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HomeFILM NEWSWhen Bollywood Turns the Lens on Itself

When Bollywood Turns the Lens on Itself

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Outsiders on the inside

Most of the unflinching and honest portraits of the workings of Bollywood have come from angsty rebellious outsiders. Vidhu Vinod Chopra’s Khamosh (1986), a pulpy murder mystery, unfolds against the backdrop of a film shoot of the most stereotypical Bollywood potboiler you can imagine. Chopra captures the cynical atmosphere where predatory producers and powerful heroes call the shots; where shady deals continue to take place even at casual get-togethers while the writer frantically pens the dialogue draft for the next day’s shoot. In a scene that reeks with dread and discomfort, the director refuses to yell ‘cut’ while shooting a rape scene and the male actor forces himself upon a teenage actress. Even as she screams for help, no crew member intervenes until Shabana Azmi (playing herself) demands the shot be cut.

Ram Gopal Varma, another maverick outsider, has produced and directed several films in which the film industry provides a backdrop against which his stories unfold. Sometimes it was through a character like the tantrum-throwing heroine in Rangeela (1995), who is always accompanied by her mother. At other times, it’s using contrasts, like when Abhi (Abhishek Bachchan) shoots pedestrian song sequences in Naach (2004) while Reva (Antara Mali), the film’s protagonist, creates imaginative choreography in everyday situations.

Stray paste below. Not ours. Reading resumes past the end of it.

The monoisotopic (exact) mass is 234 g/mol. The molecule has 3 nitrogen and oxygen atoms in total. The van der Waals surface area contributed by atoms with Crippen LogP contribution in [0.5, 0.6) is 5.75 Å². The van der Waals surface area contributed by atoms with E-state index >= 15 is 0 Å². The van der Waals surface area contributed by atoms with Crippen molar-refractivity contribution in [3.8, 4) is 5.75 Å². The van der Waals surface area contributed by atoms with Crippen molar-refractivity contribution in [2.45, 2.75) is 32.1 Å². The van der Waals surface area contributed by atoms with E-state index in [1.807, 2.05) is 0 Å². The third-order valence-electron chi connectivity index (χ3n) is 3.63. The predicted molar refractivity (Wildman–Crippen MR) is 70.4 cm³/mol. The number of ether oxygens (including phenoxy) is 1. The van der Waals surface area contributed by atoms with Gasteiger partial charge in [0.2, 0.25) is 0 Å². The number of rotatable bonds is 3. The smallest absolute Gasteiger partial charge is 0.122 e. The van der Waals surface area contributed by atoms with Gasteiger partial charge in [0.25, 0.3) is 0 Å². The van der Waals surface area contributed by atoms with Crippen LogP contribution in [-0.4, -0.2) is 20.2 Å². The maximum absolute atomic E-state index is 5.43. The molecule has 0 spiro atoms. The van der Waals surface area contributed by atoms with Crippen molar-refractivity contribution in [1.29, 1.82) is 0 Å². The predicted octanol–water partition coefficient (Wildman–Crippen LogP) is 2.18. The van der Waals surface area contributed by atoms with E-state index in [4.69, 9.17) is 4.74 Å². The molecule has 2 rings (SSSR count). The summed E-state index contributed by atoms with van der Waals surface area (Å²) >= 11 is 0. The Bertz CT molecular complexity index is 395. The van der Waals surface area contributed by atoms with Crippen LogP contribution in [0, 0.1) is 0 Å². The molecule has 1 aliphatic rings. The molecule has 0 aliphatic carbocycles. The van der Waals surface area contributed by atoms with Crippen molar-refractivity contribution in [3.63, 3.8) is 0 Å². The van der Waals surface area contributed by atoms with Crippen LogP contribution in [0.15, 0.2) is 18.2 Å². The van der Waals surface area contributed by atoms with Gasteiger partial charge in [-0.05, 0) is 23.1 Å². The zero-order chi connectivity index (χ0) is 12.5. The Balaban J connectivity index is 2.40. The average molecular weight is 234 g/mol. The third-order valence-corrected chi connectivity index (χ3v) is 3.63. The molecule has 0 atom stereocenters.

There were two other films that spoofed Hindi cinema and its haggard, formulaic ways — and co-incidentally, both belonged to the then-emerging multiplex film market. Nagesh Kukunoor’s Bollywood Calling (2001) was a classic fish-out-of-water tale but set in the caricaturish version of Hindi cinema. Throughout the film, Pat (Pat Cusick), the crossover acting talent from American B-grade movies, keeps asking for a copy of the final script which never arrives. Kukunoor pokes enough fun at the industry, making great use of stereotypes like the producers’ love for dated potboiler ideas, the incongruous costumes worn by heroines, and the arrogance of male film stars who aren’t used to hearing no for an answer. Ultimately, the conflicts are resolved in the feel-good fashion that’s characteristic of Kukunoor’s storytelling, with even the most incorrigible of characters receiving some epiphanous redemption.

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